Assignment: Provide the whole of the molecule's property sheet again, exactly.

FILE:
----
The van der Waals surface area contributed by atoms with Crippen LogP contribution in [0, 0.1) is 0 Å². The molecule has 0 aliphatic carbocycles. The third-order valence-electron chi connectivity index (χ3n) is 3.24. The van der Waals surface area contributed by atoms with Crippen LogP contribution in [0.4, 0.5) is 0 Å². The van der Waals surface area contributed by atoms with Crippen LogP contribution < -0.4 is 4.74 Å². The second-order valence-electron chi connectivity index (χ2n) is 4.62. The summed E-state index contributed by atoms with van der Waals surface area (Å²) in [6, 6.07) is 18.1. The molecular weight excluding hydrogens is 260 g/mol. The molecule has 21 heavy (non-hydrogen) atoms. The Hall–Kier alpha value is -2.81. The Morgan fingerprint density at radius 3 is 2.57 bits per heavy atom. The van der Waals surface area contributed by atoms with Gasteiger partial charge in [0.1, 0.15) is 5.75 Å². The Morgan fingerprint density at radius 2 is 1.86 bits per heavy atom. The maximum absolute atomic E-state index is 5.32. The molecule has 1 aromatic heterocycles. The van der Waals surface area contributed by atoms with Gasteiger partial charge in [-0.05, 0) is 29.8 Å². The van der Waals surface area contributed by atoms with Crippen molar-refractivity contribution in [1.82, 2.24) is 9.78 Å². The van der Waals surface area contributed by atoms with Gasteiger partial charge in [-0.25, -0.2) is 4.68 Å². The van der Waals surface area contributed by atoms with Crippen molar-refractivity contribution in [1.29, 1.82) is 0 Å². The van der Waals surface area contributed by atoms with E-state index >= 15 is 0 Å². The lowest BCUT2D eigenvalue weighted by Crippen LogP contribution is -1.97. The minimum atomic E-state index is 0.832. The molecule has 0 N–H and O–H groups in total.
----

The van der Waals surface area contributed by atoms with Crippen LogP contribution in [0, 0.1) is 0 Å². The molecule has 0 aliphatic carbocycles. The third-order valence-electron chi connectivity index (χ3n) is 3.24. The van der Waals surface area contributed by atoms with Crippen LogP contribution in [0.4, 0.5) is 0 Å². The van der Waals surface area contributed by atoms with Crippen LogP contribution < -0.4 is 4.74 Å². The second-order valence-electron chi connectivity index (χ2n) is 4.62. The summed E-state index contributed by atoms with van der Waals surface area (Å²) in [6, 6.07) is 18.1. The molecular weight excluding hydrogens is 260 g/mol. The molecule has 21 heavy (non-hydrogen) atoms. The Hall–Kier alpha value is -2.81. The Morgan fingerprint density at radius 3 is 2.57 bits per heavy atom. The van der Waals surface area contributed by atoms with Gasteiger partial charge in [0.1, 0.15) is 5.75 Å². The Morgan fingerprint density at radius 2 is 1.86 bits per heavy atom. The maximum absolute atomic E-state index is 5.32. The molecule has 1 aromatic heterocycles. The van der Waals surface area contributed by atoms with Gasteiger partial charge in [-0.05, 0) is 29.8 Å². The van der Waals surface area contributed by atoms with Crippen molar-refractivity contribution in [1.82, 2.24) is 9.78 Å². The van der Waals surface area contributed by atoms with Gasteiger partial charge in [-0.25, -0.2) is 4.68 Å². The van der Waals surface area contributed by atoms with Crippen molar-refractivity contribution in [1.29, 1.82) is 0 Å². The van der Waals surface area contributed by atoms with E-state index >= 15 is 0 Å². The lowest BCUT2D eigenvalue weighted by Crippen LogP contribution is -1.97. The minimum atomic E-state index is 0.832. The molecule has 0 N–H and O–H groups in total.